The following factors may indicate that aging in place is no longer an option. This does not mean that you have to move to a facility. You may need to move in with a loved one; be sure to discuss this with your loved ones first!

 

  • You struggle to care for your own needs.
  • Your family and friends are no longer available to help you with daily tasks - either because of exhaustion or life events (e.g., work, new baby, etc.)
  • Your home requires a lot of modifications to allow you to continue living there
  • You can no longer afford in-home services (e.g., housekeeping, medical, etc.)
  • Your instinct tells you it’s time to move.

 

References

  • Aging in place: Growing older at home. (n.d.). Retrieved from https://www.nia.nih.gov/health/aging-place-growing-older-home
  • Alves-Oliveira, P., Petisca, S., Correia, F., Maia, N. and Paiva, A. (2015). Social robots for older adults: Framework of activities for aging in place with robots. Paper presented at the International Conference on Social Robotics, Paris, France.
  • Anstey, K. J., & Low, L. F. (2004). Normal cognitive changes in aging. Australian Family Physician, 33(10).
  • Cesari, M., Landi, F., Torre, S., Onder, G., Lattanzio, F. andBernabei, R. (2002). Prevalence and risk factors for falls in an older community-dwelling population. The Journals of Gerontology Series A: Biological Sciences and Medical Sciences, 57(11).
  • Cook, C. C., Yearns, M. H. and Martin, P. (2005). Aging in place: Home modifications among rural and urban elderly. Housing and Society, 32(1), 85-106.
  • Costarella, M., Monteleone, L., Steindler, R and Zuccaro, S. M. (2010). Decline of physical and cognitive conditions in the elderly measured through the functional reach test and the mini-mental state examination. Archives of Gerontology and Geriatrics, 50(3), 332-337.
  • Coughlin, J. F. and Pope, J. (2008). Innovations in health, wellness, and aging-in-place. IEEE Engineering in Medicine and Biology Magazine, 27(4), 47-52.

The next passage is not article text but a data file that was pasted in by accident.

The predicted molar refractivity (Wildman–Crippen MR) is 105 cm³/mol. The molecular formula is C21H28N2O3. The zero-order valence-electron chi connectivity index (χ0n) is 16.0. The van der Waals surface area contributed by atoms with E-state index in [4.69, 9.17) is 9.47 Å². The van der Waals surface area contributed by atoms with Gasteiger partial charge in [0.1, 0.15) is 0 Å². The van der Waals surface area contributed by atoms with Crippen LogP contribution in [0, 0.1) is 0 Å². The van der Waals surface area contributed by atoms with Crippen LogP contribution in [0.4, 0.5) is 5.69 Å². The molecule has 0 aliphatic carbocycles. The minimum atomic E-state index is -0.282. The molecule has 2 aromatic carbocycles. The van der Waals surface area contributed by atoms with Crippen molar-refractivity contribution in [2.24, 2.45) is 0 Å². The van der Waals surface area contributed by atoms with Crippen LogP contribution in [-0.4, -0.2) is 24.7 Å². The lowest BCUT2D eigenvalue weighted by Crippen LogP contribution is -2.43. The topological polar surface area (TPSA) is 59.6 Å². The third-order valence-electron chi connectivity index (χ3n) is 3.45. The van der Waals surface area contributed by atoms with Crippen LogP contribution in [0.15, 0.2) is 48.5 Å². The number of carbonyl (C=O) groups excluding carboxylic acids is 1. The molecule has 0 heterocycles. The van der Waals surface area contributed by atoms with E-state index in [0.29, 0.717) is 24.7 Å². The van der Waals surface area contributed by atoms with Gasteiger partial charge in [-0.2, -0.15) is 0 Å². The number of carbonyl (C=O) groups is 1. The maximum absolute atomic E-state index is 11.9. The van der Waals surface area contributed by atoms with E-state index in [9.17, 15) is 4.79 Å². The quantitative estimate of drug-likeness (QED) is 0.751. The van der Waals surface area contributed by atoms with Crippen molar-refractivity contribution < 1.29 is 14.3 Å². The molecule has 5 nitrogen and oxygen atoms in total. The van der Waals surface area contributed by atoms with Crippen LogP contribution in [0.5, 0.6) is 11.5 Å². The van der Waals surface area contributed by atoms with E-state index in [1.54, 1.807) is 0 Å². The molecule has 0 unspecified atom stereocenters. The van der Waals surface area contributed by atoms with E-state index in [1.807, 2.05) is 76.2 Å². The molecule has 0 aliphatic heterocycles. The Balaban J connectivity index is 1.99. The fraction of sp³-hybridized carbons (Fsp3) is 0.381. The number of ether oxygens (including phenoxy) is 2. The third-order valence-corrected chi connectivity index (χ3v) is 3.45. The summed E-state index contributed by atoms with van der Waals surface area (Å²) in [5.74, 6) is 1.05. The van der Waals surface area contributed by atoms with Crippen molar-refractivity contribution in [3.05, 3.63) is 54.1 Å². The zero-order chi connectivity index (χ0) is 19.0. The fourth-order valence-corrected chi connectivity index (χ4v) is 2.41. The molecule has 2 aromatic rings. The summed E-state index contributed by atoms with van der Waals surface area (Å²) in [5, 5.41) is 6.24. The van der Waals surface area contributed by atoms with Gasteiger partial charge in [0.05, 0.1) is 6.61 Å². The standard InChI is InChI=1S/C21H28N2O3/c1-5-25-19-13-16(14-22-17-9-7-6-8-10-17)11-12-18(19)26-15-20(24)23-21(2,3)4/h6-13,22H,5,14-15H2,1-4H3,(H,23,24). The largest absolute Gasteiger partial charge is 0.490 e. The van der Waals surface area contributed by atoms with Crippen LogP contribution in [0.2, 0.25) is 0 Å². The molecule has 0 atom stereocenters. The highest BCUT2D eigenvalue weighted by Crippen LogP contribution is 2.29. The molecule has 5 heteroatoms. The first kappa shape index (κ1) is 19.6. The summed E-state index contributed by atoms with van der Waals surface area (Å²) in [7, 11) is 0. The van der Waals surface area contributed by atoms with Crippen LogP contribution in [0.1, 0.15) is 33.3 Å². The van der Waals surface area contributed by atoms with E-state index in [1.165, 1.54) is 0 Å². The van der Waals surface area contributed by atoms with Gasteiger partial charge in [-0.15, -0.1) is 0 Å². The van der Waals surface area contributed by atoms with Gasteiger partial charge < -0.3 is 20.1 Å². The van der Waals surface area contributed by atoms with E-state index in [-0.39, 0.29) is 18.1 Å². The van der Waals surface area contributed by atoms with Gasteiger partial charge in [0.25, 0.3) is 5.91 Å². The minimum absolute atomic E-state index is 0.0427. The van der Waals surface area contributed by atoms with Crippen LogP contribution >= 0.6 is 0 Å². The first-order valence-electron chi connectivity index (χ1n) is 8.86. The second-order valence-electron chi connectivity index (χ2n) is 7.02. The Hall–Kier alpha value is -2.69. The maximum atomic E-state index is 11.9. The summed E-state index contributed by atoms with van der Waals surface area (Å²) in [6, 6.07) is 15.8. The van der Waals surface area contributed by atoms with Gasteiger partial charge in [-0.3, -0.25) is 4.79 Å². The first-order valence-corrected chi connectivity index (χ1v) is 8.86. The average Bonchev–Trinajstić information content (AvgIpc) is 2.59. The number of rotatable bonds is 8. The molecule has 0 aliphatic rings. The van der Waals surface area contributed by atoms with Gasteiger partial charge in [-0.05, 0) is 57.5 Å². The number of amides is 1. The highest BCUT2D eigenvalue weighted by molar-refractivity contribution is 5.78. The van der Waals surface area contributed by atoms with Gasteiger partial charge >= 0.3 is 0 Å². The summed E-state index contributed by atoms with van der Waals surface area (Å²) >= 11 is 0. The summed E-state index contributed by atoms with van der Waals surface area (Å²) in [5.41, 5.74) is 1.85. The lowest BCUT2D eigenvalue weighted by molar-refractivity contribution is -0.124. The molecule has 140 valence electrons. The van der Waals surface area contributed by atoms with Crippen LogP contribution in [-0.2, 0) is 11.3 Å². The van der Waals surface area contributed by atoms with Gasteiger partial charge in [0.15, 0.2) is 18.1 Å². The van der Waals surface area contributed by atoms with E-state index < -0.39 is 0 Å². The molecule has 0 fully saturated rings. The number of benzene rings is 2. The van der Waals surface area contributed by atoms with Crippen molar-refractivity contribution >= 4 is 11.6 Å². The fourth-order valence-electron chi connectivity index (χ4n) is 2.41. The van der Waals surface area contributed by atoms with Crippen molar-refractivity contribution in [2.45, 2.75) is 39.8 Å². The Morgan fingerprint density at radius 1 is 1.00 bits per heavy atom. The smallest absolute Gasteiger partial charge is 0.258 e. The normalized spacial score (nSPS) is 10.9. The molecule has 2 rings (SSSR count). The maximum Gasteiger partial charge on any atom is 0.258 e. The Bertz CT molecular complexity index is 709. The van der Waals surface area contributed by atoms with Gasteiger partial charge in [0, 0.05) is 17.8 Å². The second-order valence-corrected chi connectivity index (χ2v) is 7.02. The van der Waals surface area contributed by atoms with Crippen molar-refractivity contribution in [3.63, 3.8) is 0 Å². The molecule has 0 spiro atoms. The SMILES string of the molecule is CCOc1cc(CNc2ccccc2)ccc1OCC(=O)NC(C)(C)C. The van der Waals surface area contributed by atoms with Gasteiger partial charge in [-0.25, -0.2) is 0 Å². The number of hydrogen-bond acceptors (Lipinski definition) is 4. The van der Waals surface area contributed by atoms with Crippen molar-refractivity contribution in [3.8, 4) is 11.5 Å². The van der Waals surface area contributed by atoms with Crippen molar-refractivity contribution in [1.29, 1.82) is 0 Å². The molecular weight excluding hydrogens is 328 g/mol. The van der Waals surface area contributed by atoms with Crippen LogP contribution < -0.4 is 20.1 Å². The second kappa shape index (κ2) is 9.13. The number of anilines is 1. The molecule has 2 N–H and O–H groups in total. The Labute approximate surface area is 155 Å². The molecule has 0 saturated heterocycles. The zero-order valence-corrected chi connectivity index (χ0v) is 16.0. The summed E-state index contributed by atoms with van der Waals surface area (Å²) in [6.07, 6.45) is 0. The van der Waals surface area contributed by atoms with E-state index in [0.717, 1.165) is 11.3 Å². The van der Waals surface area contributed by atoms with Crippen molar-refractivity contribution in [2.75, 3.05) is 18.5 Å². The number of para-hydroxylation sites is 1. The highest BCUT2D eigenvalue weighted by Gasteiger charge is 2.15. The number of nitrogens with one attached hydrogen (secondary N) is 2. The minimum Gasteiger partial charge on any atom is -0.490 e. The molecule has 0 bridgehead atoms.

• Gale, C. R., Cooper, C. and Sayer, A. A. (2016). Prevalence and risk factors for falls in older men and women: The English Longitudinal Study of Ageing. Age and Ageing, 45(6), 789-794.
  • Landi, F., Onder, G., Carpenter, I., Cesari, M., Soldato, M. andBernabei, R. (2007). Physical activity prevented functional decline among frail community-living elderly subjects in an international observational study. Journal of Clinical Epidemiology, 60, 518–524.
  • Liu, L., Stroulia, E., Nikolaidis, I., Miguel-Cruz, A. and Rincon, A. R. (2016). Smart homes and home health monitoring technologies for older adults: A systematic review. International Journal of Medical Informatics, 91(44-59).
  • Park, S., Han, Y., Kim, B. and Dunkle, R. E. (2017). Aging in place of vulnerable older adults: Person–environment fit perspective. Journal of Applied Gerontology, 36(11), 1327-1350.
  • Trombetti, A., Reid, K. F., Hars, M., Herrmann, F. R., Pasha, E., Phillips, E. M. and Fielding, R. A. (2016). Age-associated declines in muscle mass, strength, power, and physical performance: Impact on fear of falling and quality of life. Osteoporosis International, 27(2), 463-471.
  • Westerterp, K. R. and Meijer, E. P. (2001). Physical activity and parameters of aging: A physiological perspective. The Journals of Gerontology Series A, 56(2), 7-12.
  • Wiles, J. L., Leibing, A., Guberman, N., Reeve, J. and Allen, R. E. S. (2011). The meaning of “aging in place” to older people. The Gerontologist, 52(3), 357-366.

 

 

Kristopher M. Struckmeyer, Ph.D.

Assistant State Specialist for Caregiving

 

Gina Peek, Ph.D.

Housing and Consumer Extension Specialist

 

Aditya Jayadas, Ph.D.

Associate Professor